I have been living with a chronic illness for a few years now. It’s been such a bizarre experience to feel as if my body is fighting itself. It has been so difficult to find the words to describe what it feels like to live in my body, and I have often felt isolated, confused, and tired of fighting for good medical care.
What has helped me so much throughout this experience has been finding community with others who are also going through similar experiences and finding the language to describe the type of pain I experience and access I need. I’ve felt so validated through the shared experiences of others, and I’m so grateful for that. Here are a few of my favorite books by chronically ill and disabled people.
Disability Visibility: First-Person Stories from the Twenty-First Century, edited by Alice Wong [Buy on Bookshop]
What I truly love about this collection is that the essays are from a wide range of people. There is diversity of ethnicity, sexual orientation, gender expression, and of course disability throughout this collection. So it gives a wide picture of what disability can look and feel like. My personal favorite essay is “Tired of Looking for a Cure,” because it was one of the most relatable to me, as someone who’s felt burnt out while trying to get adequate healthcare.
These essays are each unique and each share personal accounts of life with a disability. This book is great for getting multiple perspectives on varying types of disabilities. It’s a great example of how diverse the disability community truly is.
What Doesn’t Kill You: A Life with Chronic Illness – Lessons from a Body in Revolt by Tessa Miller [Buy on Bookshop]
In this memoir, Tessa Miller shares about what it’s been like to live with Crohn’s disease and all the ways her life had to change as her symptoms began. She shares what she wishes she knew prior to getting sick forever and what she’s learned in the last decade or so of being chronically ill, sharing tips about advocating for proper healthcare, tracking symptoms, and finding good, attentive doctors.
She talks about the medical trauma that comes from not being believed or taken seriously when seeking treatment and how vulnerable it can be to live with a chronic illness. Reading about how she navigated her own relationships, work, and healthcare gave me hope for my own life and helped me feel seen and understood. Seeing the ways in which Miller was able to thrive while living a chronically ill body helped me understand what I could justifiably expect of myself and how I could learn to talk to others about my own chronic illness.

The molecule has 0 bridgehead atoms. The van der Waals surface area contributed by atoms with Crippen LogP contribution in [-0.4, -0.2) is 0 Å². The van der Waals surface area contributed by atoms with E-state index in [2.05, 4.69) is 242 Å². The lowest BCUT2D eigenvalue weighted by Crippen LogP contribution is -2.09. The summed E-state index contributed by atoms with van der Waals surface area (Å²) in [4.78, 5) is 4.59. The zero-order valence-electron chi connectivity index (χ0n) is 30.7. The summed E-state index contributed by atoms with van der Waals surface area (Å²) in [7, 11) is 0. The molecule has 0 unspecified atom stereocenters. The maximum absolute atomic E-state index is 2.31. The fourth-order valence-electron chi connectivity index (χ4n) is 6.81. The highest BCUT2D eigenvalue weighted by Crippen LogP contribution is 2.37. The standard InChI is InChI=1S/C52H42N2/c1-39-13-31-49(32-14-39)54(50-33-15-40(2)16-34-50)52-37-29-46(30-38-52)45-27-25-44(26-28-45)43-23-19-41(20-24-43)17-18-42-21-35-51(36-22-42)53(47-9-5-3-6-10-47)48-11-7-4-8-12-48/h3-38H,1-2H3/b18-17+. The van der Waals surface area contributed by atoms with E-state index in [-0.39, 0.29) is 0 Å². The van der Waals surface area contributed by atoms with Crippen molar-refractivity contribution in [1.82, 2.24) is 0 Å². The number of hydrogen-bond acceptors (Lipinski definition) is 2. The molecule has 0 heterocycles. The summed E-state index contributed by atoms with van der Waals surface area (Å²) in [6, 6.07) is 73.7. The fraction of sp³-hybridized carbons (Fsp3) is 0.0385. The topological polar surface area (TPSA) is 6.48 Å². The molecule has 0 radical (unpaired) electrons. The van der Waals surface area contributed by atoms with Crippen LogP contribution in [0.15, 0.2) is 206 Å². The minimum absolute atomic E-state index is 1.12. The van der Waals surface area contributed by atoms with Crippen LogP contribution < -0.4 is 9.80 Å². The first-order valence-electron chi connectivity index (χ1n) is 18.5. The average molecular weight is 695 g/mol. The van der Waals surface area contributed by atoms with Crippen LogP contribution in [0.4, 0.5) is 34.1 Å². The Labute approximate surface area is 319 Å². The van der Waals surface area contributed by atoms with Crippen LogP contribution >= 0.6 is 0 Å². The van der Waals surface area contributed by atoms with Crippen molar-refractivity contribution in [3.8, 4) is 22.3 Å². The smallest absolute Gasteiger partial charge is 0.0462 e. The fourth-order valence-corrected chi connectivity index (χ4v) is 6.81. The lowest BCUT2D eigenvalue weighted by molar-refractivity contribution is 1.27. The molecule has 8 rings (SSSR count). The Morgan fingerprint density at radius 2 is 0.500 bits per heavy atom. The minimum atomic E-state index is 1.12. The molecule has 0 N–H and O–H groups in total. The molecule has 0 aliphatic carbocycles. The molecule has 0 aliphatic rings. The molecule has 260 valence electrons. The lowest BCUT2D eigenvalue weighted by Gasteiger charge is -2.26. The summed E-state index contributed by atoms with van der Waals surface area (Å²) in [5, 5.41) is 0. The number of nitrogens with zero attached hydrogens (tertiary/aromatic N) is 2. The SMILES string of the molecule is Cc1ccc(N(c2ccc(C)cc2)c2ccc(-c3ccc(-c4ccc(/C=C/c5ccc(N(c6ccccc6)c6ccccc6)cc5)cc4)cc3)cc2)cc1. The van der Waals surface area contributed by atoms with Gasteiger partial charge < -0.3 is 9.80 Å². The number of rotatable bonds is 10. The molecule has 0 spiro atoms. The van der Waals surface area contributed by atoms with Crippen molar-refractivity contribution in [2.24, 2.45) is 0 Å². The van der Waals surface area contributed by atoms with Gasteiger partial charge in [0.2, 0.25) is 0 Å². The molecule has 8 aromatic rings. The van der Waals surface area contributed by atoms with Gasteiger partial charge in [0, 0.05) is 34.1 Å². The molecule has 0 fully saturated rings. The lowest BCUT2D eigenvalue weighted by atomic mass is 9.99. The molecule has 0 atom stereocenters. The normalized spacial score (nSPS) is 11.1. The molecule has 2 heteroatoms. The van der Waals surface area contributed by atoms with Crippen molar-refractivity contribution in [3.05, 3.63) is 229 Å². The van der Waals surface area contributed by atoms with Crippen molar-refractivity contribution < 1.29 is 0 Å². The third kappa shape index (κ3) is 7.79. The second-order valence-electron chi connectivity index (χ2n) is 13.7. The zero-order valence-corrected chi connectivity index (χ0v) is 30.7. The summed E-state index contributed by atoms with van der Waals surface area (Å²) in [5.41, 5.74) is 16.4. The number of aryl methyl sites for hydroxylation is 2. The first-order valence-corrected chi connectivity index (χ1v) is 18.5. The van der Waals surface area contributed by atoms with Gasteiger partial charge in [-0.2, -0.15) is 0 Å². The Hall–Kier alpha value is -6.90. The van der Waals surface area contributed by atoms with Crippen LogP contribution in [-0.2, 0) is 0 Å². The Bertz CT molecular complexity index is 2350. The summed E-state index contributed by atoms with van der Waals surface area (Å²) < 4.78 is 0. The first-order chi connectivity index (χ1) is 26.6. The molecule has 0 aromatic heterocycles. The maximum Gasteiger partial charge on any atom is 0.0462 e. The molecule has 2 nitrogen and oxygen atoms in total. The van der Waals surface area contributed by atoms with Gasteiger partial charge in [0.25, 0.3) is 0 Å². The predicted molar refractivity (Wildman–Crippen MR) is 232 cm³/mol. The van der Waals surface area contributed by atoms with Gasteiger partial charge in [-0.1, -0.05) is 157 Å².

The Lady’s Handbook for Her Mysterious Illness: A Memoir by Sarah Ramey
My favorite thing about this book is that it’s about someone dealing with the diagnostic process and seeking treatment during that time. For a large portion of the book’s timeline, she doesn’t know what’s wrong with her and therefore doesn’t know how to treat the cause behind her symptoms. Like many people who are chronically ill, though, she’s willing to give a variety of options a shot, with varying levels of success. She even has suggestions about lifestyle changes and medical care that people who are chronically ill should seek out, although there is quite a bit to that end that I don’t necessarily agree with.
The author is pretty privileged and is able to afford all kinds of treatment without much problem. She’s also able to relocate in order to see a renowned acupuncturist.Most people with chronic illnesses don’t have that ability. Despite that privilege, she still deals with doctors who assume her problems are psychiatric or doctors who don’t take her seriously enough. This further shows how much improvement could be made to our healthcare system.
While I didn’t agree with all the author’s thoughts on healthcare and lifestyle changes, this book found me during a time when I hadn’t yet heard of many other accounts of people struggling to simply be diagnosed or find pain relief. It was exactly what I needed when I read it.
Care Work: Dreaming Disability Justice by Leah Lakshmi Piepzna-Samarasinha [Buy on Bookshop]
This book gave me so much hope and made me feel so seen and valued. The author shares her experiences in disability justice spaces and what it’s like not only to be disabled but also have other marginalized identities as well. I think of all the books I’ve read, this one made me feel the most hopeful. It made me hopeful not for a cure but for the possibility of community and accessible spaces. It made me feel grateful for all the people who paved the way to create disabled art, disabled spaces, and who fought for disability rights.
Reading a book by a disabled femme of color also felt that much more valuable to me. There were terms and experiences that the author described that helped me further understand and explain the experiences I’ve been living with over the past few years. I felt less lonely just reading this book.
Overall, I definitely wish there were a lot more books by chronically ill and disabled people, but I’m so grateful for all the books I’ve been able to enjoy so far and the ones that I will read over the coming years.